Back in 2015 the early Cockroach Labs engineers made a decision to write this massive, complex application in Go. Since then we have, on many occassions, discussed our use of Go in blogs and on stage.
This video in which our Chief Architect, Ben Darnell, explains our user of Go in great detail is a good place to start:
It made sense that at some point we would also support GORM.
GORM is a developer-friendly ORM library for dealing with relational databases–including CockroachDB. The official support of GORM will enable Go developers to access the power of SQL with our favorite programming language. With GORM for CockroachDB, Gophers can easily manage database interactions and operations, all in one place.
In this tutorial you can build a Go App with CockroachDB and GORM
Golang has grown in popularity since we first adopted it back in 2015. It has now been adopted by many meaningful open source projects such as the group mentioned in this tweet from Kelsey Hightower:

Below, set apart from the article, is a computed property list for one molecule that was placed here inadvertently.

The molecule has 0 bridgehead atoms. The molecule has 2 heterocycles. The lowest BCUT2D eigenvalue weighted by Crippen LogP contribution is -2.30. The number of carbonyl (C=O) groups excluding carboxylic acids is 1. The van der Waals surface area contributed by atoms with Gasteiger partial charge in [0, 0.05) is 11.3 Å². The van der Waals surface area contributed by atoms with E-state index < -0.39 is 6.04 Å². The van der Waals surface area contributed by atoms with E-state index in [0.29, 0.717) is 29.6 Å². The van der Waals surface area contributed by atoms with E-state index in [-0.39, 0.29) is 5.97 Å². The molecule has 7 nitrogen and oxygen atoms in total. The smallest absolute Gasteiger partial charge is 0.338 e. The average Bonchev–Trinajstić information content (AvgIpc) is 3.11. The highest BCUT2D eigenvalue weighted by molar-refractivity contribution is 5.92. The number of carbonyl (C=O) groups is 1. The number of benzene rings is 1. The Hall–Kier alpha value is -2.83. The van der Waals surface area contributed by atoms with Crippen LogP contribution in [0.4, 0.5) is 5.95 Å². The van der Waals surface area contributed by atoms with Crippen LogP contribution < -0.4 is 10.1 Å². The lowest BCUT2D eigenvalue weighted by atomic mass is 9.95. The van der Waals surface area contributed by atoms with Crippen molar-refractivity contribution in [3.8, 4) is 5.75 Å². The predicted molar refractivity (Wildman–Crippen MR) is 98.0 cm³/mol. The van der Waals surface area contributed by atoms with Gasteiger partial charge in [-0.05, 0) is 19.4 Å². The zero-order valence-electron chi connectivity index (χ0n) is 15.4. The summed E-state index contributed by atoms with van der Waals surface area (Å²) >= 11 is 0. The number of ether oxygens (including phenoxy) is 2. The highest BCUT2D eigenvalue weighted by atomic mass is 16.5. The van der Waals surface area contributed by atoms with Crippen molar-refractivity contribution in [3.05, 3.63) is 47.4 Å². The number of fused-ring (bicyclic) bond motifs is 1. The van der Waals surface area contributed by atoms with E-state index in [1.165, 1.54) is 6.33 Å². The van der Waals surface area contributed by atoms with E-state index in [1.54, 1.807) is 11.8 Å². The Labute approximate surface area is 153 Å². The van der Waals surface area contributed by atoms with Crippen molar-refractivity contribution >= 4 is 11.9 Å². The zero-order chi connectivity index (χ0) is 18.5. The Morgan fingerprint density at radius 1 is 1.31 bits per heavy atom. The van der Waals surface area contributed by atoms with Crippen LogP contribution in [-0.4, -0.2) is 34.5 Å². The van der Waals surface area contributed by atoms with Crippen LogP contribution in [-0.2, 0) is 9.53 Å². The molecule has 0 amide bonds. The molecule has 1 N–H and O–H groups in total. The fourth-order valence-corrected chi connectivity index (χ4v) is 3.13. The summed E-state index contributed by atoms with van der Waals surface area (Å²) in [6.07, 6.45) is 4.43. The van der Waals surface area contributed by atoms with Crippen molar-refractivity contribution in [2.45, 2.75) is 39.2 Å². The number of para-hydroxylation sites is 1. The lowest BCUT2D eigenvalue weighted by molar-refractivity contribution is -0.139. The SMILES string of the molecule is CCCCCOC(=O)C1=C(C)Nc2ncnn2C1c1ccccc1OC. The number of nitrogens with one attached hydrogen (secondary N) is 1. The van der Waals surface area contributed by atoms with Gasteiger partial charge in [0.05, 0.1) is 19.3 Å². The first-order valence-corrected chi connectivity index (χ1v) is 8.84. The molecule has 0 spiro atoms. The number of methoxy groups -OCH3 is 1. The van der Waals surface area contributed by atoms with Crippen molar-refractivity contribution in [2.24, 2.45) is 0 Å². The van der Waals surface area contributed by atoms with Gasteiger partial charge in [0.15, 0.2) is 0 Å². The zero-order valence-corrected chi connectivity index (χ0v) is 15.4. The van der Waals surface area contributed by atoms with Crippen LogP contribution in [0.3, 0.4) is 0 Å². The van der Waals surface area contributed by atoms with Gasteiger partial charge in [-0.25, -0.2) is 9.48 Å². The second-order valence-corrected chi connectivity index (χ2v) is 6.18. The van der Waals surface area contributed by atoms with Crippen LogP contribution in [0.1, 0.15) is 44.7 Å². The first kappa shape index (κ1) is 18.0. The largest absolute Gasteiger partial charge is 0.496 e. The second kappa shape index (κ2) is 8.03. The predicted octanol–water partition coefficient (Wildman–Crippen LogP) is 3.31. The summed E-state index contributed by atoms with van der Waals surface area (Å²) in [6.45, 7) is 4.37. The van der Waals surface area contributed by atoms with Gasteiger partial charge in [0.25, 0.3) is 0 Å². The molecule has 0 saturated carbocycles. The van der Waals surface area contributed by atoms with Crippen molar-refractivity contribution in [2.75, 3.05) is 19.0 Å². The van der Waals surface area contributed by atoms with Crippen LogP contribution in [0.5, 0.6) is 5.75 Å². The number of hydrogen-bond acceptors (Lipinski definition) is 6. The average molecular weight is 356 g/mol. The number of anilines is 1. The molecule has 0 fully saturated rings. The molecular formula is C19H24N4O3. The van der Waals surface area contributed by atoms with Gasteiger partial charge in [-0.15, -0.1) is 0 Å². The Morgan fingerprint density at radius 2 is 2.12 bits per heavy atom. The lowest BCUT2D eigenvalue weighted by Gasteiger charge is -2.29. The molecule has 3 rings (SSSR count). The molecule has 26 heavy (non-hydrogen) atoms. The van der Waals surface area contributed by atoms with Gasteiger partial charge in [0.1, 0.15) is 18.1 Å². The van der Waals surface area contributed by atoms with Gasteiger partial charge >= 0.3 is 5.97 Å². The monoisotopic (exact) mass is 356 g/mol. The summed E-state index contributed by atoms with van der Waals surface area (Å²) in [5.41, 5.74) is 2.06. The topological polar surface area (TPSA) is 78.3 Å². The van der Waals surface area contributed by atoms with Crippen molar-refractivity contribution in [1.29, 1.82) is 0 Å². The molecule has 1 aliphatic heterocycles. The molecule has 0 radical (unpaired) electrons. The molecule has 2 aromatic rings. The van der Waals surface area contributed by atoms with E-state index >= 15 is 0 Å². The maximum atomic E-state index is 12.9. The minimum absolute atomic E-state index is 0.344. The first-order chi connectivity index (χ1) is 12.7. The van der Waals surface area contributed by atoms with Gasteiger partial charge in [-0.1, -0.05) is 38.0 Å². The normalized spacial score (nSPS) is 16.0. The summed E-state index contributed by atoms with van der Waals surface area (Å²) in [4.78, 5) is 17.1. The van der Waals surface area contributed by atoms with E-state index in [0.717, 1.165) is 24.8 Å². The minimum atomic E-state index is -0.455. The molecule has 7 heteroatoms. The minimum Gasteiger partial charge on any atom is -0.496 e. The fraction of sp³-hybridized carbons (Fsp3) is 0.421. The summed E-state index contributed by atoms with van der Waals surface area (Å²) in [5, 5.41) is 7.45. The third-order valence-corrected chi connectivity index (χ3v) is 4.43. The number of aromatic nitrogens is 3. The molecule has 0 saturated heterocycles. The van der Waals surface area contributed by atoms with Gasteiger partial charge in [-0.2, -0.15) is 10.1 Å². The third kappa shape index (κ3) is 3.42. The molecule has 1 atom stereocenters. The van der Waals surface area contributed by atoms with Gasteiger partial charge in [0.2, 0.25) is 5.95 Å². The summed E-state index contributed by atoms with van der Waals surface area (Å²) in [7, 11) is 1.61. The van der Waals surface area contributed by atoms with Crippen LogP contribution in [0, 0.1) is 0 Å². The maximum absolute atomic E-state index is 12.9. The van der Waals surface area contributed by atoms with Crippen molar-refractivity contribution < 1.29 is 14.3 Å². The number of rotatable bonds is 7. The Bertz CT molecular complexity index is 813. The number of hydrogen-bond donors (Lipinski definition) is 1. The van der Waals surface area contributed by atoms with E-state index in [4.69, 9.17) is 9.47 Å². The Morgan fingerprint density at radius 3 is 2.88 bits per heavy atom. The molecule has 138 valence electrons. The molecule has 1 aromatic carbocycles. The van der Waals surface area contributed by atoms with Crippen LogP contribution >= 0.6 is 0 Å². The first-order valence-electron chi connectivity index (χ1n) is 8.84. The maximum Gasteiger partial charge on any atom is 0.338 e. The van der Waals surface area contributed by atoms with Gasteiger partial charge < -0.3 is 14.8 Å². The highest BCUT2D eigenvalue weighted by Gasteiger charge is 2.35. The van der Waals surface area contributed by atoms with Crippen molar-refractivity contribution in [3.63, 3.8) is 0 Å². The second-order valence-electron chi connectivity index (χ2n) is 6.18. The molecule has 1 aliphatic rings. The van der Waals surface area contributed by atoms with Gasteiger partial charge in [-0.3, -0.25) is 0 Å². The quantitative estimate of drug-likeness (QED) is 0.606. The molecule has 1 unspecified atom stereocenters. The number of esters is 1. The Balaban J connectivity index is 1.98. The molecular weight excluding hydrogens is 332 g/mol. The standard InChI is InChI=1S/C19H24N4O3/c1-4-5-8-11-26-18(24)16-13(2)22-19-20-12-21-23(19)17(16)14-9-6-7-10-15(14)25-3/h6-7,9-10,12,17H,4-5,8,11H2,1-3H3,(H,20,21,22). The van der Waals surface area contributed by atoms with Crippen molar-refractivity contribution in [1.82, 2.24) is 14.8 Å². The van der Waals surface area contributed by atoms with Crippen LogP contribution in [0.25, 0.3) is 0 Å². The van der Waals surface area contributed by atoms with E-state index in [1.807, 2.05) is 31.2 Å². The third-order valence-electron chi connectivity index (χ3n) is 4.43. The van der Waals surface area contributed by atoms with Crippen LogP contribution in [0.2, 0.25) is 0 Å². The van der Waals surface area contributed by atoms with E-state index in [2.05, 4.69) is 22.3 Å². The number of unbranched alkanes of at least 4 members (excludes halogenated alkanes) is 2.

The Go programming language is at the foundation of some amazing open source projects. Just to name a few:— Kelsey Hightower (@kelseyhightower) August 12, 2020
Open Policy Agent pic.twitter.com/9QXzq14yuS
But Go is still a relatively new language compared to the more common languages like Python, Java, and C#. If Golang and GORM are both new languages to you then you’re not alone. New CockroachDB engineer Paul Kernfeld has taken on the challenge of publicly learning Go in this live stream video series: Learning Golang From Zero. Join Paul on Friday mornings to learn Go right along with him.
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